“If you’re feminine … “

“If you’re feminine, I gathered, you enjoy things that are fundamentally unenjoyable, take pleasure in actions that are intrinsically painful, and derive most satisfaction from the gratification of someone else’s desires, anyone else’s.” Class Porn, Molly Hite

Against the Rape Shield

[This was written quite a while ago, and I think I might add this: that “‘No’ means ‘Yes’ and ‘Yes’ means ‘Anal'” is actually chanted out loud by men should be considered part of ‘circumstantial evidence’, describing as it does the circumstances under which rape occurs–i.e. our disgustingly sexist society…]

Sexual assault, like many other crimes, usually occurs when no one’s watching.  Given the absence of a third party witness, how are we to decide guilt/innocence?

Circumstantial evidence is often not helpful because consent, that which differentiates between legal and illegal sex among adults, is essentially a mental event, and of this there can be no evidence: a brain scan won’t show us whether or not a person consented.

Considering consent as a behavioural event, a gesture or a word expressive of consent, is not much better: evidence is possible, but unlikely – even if an audio or video tape of the event exists, one must establish the absence of coercion for any consensual gestures and words.

In a way, things were better when force and resistance differentiated between legal and illegal sex: evidence of this is easily available – torn clothing, bruised body parts, etc.  However, we recognize that force and resistance, and perhaps more often torn clothing and bruised body parts, may be part of consensual sex; we also recognize that force may not be physical and resistance may not be wise.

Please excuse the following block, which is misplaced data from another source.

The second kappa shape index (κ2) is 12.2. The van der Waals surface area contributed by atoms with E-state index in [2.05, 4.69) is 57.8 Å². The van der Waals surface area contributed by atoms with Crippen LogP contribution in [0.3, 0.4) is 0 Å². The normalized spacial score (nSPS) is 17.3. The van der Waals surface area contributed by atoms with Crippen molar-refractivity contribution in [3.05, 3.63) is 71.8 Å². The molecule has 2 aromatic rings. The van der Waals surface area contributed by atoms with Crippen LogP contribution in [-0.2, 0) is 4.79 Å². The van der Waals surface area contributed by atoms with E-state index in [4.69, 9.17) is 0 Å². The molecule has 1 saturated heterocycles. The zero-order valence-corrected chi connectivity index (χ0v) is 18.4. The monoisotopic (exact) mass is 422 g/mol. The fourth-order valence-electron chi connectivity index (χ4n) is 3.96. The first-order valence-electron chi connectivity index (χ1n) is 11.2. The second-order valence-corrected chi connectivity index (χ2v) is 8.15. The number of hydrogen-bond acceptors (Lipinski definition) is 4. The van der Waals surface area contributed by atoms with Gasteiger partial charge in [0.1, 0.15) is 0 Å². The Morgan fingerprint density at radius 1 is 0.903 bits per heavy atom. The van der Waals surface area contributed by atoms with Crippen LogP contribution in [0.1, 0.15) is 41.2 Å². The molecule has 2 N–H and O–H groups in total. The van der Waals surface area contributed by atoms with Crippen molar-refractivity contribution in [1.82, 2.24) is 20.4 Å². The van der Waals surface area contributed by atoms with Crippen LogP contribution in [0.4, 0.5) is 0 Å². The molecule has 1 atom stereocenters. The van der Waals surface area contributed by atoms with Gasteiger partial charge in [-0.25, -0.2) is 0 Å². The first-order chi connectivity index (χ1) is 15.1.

Left without such circumstantial evidence, we must therefore base our decision of guilt/innocence on credibility – specifically (1) which person is more likely to be telling the truth, and (2) which story is more likely to be true.  In both cases, the rape shield law hinders rather than helps our decision.  Questioning the accuser about her/his sexual history, as well as about her/his character and motive, may indeed provide relevant information.  Questioning the accused about his/her sexual history, character, and motive may also provide relevant information.  Both lines of questioning should be common in cases that must be decided without circumstantial evidence.

Consider Woman A: she is sexually active and often goes to bars to pick up men; she cruises, chooses, and queries – if he consents, they drive to her place.  Suppose she changes her mind on one occasion, and the man persists.  She may, quite reasonably, decide not to lay charges of rape; she would not expect anyone to believe her.  Given her past practice (her sexual history), it would, in fact, not be reasonable to believe her.

Consider Woman B: she is celibate and solitary.  Suppose a man were to enter her residence and rape her.  She, reasonably enough, would lay charges; she would expect to be believed.  Given her past practice (her sexual history, or rather the lack thereof), it would be very reasonable to do so.  It is crucial, therefore, for that past practice, the fact of her long-term celibacy and solitude, to be admissible.

Likewise, the past practice of the man should be admissible: a history of habitually raping women, for example, is relevant; a history completely devoid of aggression is also relevant.